Baltic pipe: pursuing the unkown

Last year, not too long ago, some independent experts called the construction of the Baltic Pipe trunk gas pipeline (TGP) from Norway to Poland via Denmark a very ambitious project for the North Europe region. Precisely a year ago potential participants in the project started another round of the Baltic Pipeline discussions, the third in the last 15 years. It looked back then as if they were finally starting to become serious. Today, however, the analysts are taking time out from bold forecasts, since the future of the pipeline is wrapped up in dense North European fog.

In Poland’s view the pipeline, which was supposed to have been completed by 2022, would spare it the need to keep up the engagement with the Russians and sign another long-term agreement with Gazprom. Poland wants to receive its gas from Norway, which is the world’s seventh largest producer of that natural energy resource. Generally speaking officials in Poland have long since begun seriously considering ways to diversify the country’s energy industry. Piotr Naimski, the Polish government representative for the development of the strategic energy infrastructure, delivered another declaration on that matter in May 2016. Back then Naimski called importing liquefied natural gas (LNG) yet another option for diversifying the industry. An LNG storage terminal had been constructed in the city of Świnoujście, Poland. However the focus was the Baltic Pipeline.

The Ukraine, which, despite its long-standing conflict with Russia, has no other option than to keep using Russian gas, also started making predictions of its new gas prospects in connection with the Norwegian-Danish-Polish project. However at this stage even Poland does not know the outcome of the Baltic Pipeline endeavour. It looks as if PGNIG, Poland’s leading oil and gas corporate group controlled by the government, is the only party interested in importing gas from Norwegian fields. Despite the execution of a memorandum for the pipeline construction two months ago and another press conference by Piotr Naimski, it is still very doubtful whether cash will be found for the project. The cost of constructing the Baltic Pipe will probably amount to EUR 1.7 bn, or USD 8.3 m, per kilometre. Ukraine, with its deep recession, has no funds to take part in the project, despite its desire to be one of the partners. Meanwhile Norway and Denmark are not sure of the economic benefits of the pipeline construction project. Representatives of Energinet, the Danish participant in the Baltic Pipe, have been making reserved comments on the matter, trying to attract investors targeted by the so-called Open Season Procedure.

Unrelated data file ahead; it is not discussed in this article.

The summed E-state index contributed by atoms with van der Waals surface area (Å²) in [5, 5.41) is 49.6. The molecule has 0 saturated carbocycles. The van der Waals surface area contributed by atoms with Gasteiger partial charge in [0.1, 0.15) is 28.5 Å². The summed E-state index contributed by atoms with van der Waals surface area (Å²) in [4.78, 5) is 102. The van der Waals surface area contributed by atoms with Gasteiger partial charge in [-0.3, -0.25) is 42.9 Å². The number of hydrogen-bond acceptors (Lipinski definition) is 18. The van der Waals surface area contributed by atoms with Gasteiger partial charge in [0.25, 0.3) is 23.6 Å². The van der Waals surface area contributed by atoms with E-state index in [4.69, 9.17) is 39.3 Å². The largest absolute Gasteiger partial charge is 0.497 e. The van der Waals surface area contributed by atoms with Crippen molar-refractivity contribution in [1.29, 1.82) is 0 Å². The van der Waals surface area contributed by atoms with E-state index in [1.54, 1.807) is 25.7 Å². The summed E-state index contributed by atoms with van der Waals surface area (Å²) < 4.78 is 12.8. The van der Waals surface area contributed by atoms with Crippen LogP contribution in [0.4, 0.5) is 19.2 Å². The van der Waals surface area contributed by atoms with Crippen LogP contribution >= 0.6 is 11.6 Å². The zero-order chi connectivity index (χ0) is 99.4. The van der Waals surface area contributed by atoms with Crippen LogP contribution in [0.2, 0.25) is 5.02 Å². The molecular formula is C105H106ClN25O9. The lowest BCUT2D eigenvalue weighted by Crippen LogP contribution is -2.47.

“The project must be financially viable. We need to have certainty about the investment. The Baltic Pipe project can be realized only if companies in the gas market in the Open Season procedure undertake to buy sufficient pipe capacity during the first 15 years of the connection,” says Kim Andersen, Chairman of the Supervisory Board of Energinet.
In February this year the Polish Foreign Minister, Witold Waszczykowski, met his Norwegian counterpart, Borge Brende, in Warsaw. Collaboration between the two countries in the gas sector was one of the main topics of their negotiations. However the negotiations had no palpable outcome. Statoil, Norway’s principal sea-shelf gas producer, is formally interested in sales of certain amounts of energy to Poland, but it neither wants nor will invest in the development of new infrastructure. Such a position of the Norwegians makes it a lot harder for Poland and Denmark to find commercial investors and to obtain EU funding for the construction. In fact, if those who are supposed to pump their own gas via the pipeline are unwilling to invest, why should third parties bother to shell out their money? Meanwhile, formally, the EU has put the Baltic Pipe on the list of priority projects Europe is interested in. However putting projects on lists, conducting negotiations and making declarations is one thing and securing cash for realizing ideas is another.
Phase two of the pipeline capacity reservations starting in September 2017 is hardly likely to change the picture. Lack of interest in the Baltic Pipe project from other players in the Polish and regional gas market seriously harms the image of the project. Indeed, to Poland, Russia is a difficult economic partner to deal with, but from the look of things Poland has a political motive for seeking new solid partner relationships, or, in simple terms, things that do not exist.